In 2023 the radio got a new dial scale. After 38 years the old one started looking ragged. There had always been a mark on it that was made by the oil in the vernier mechanism of the tuning capacitor. The old one had been printed, cut out, and applied by Elmer Osterhoudt himself, so I pulled it off while sobbing bitter tears. (That's "tears" that rhymes with beers, not bears.)

As a concession, the label is a copy of the 1953 label that is printed in the manual, but it had to be enlarged to match the size of the old one. The 1985 knob was also replaced with a more appropriate one. It may have looked cool in 1985, but today the market is saturated with Chinese knock-offs and you see them everywhere. Observing the knob with the silver insert, one would assume the original knob had been replaced, when in fact, it wasn't. Ironically, now it has been.

So how well does it work?

A 1.5 volt D cell powers the filament of the vacuum tube. The set comes on instantly, there is no warm up time.
In pitch dark the tube gives off a faint orange glow.

With a long wire antenna and no ground it had no trouble picking up stations on the broadcast band. My usual "test" of a radio is to tune it to AM 1210, broadcasting from Philadelphia. It is hard to pick up here in Upper Gwynedd, PA because their transmitter is in Moorestown, New Jersey! I was able to find it after some searching on the dial. Various short wave stations came in with no trouble at all.

However, without being grounded the set suffers from hand capacitance on weak stations. There is also a problem with capacitance in the headphone cord. If I took the headphones off and put them back on a few minutes later I had to retune the set. However, with an earth ground connected the set is more sensitive and the hand capacitance isn't such an issue.

I was very pleasantly surprised at how well this little set works. I tried various numbers of 9 volt batteries. The set worked with 9 volts to 45 volts. (It BARELY works at 9 volts and I could have gone higher than 45 volts but Elmer showed 22.5 volts in the schematic.) I settled on 18 volts.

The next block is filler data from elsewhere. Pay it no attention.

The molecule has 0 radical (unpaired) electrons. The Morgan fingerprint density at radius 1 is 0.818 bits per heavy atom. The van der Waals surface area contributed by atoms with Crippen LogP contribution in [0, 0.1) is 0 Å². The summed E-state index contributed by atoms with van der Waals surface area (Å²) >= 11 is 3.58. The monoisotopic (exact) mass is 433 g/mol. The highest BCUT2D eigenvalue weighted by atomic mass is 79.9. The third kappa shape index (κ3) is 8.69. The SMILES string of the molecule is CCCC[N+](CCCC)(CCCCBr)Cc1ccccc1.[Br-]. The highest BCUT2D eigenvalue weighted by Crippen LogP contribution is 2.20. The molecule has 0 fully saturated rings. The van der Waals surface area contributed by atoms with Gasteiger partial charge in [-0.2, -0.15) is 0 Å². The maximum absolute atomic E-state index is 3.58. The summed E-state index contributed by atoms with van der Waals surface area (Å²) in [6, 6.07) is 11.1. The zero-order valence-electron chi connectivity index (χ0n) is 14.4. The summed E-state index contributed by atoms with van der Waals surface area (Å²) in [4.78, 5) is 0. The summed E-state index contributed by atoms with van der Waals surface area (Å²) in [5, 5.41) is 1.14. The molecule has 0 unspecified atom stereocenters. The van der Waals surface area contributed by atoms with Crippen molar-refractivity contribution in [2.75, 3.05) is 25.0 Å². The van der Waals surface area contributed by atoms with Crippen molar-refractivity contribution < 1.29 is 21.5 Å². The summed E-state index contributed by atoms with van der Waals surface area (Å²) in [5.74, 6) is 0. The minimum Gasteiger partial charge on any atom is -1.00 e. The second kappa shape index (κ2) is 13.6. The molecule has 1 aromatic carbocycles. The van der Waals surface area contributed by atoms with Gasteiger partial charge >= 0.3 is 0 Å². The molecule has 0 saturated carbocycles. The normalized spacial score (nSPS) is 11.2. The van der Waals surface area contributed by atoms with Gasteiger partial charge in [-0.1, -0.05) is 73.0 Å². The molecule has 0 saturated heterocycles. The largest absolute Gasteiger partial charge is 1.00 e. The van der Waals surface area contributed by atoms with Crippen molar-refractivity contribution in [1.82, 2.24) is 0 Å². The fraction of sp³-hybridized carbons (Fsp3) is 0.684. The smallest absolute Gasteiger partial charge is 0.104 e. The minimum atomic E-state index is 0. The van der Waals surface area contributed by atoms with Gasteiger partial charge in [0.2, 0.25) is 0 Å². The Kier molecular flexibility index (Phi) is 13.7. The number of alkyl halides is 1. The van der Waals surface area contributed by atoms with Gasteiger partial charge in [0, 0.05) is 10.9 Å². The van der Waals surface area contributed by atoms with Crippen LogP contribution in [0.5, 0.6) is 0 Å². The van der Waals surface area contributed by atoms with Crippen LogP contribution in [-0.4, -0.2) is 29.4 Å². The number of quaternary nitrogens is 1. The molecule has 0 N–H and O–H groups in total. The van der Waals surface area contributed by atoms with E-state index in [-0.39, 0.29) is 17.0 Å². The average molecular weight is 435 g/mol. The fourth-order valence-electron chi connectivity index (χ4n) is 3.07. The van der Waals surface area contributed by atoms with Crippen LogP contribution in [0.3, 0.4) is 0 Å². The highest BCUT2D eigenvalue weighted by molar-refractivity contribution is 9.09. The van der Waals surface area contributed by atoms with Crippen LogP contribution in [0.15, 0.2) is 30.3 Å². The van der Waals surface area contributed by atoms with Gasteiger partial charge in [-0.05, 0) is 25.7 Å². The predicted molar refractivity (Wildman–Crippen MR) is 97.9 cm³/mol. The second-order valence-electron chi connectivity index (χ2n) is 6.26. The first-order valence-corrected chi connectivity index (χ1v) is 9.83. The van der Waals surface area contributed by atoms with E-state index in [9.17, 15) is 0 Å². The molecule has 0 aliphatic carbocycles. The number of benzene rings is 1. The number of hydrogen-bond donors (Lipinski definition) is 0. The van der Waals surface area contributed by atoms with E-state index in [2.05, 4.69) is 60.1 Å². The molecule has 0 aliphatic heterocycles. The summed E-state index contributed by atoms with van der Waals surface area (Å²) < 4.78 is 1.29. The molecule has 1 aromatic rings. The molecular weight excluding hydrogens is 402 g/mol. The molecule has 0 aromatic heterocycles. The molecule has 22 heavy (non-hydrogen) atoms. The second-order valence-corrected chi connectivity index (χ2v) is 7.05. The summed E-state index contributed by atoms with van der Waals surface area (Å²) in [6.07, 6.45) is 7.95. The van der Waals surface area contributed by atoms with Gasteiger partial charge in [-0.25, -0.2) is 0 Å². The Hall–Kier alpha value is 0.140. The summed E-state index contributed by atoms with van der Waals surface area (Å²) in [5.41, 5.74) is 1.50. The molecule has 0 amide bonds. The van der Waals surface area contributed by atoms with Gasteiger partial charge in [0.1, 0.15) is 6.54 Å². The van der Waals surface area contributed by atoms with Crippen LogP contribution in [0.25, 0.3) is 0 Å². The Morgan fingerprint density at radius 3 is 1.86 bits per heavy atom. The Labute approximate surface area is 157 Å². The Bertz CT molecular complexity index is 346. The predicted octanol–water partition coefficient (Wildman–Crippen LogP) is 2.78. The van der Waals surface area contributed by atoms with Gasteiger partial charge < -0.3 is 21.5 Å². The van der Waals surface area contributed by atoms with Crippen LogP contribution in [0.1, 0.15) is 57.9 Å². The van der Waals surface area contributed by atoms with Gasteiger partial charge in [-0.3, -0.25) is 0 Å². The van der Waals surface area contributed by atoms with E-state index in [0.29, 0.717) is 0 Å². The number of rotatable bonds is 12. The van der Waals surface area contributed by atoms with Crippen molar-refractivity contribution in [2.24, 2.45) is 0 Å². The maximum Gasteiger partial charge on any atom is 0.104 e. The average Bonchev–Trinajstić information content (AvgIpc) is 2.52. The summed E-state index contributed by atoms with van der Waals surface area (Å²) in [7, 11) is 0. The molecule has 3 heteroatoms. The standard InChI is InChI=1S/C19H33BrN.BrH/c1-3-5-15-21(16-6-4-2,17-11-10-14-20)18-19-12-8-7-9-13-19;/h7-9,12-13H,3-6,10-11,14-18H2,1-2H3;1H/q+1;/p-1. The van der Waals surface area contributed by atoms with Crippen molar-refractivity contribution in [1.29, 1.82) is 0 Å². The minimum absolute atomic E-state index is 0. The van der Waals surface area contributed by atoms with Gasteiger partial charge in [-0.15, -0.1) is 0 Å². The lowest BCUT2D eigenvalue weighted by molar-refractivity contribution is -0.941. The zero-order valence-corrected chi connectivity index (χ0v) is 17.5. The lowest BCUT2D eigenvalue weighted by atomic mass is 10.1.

The headphones used were a pair of Superex Deluxe SD, made in USA, with an impedance of 2000 ohms.
I kept Elmer's coil socket, it's a piece of radio history.

After looking through my records I found that the set I got in the mail was intended for Robert W. Lyons of 24th Street in Allentown, PA. We both ordered the same thing.

Here is the strange part: I have the envelope addressed to Robert Lyons with a return address of Modern Radio Labs. In the envelope is the order (from Robert Lyons) for the one tube set, dated December 3, 1984. Also included is the letter Elmer wrote back to Robert explaining that he mounted the vernier dial to the front panel. The stamps are cancelled. The cancel date is March 1985. If the stamps are cancelled, it must have made it to the Lyons residence! So how did the envelope sent from MRL to Robert Lyons end up being sent to me?

Robert ordered the set as a Christmas present. My theory is that three months after Christmas he received the set in the mail, then sent it back to MRL along with the envelope. Elmer got my order in March and sent me the set Lyons sent back to him, with the envelope and order form from Lyons still in the box. The set came with the vernier dial already mounted on the front panel, as stated in the letter to Robert.

Anyone who has ever ordered from the old MRL knows how long it took Elmer to send out the order. The fact that he had to include a personal note with each order didn't speed things up any. For Robert Lyons to send in an order in December of '84 and not receive it till March of '85 was perfectly normal for MRL.

MRL 1 Tube Radio

In January of 2016 I found a phone number for Robert and called it. His wife answered and verified I had the correct name, address and phone number. When I mentioned "radio" she said, "I got rid of all those radios last year. My husband has been passed away for 30 years." I apologized and hung up. He died in September of 1985 at the age of 51.

A brief video is below.
Want to build your own set? The complete handbook written by Elmer Osterhoudt can be found here.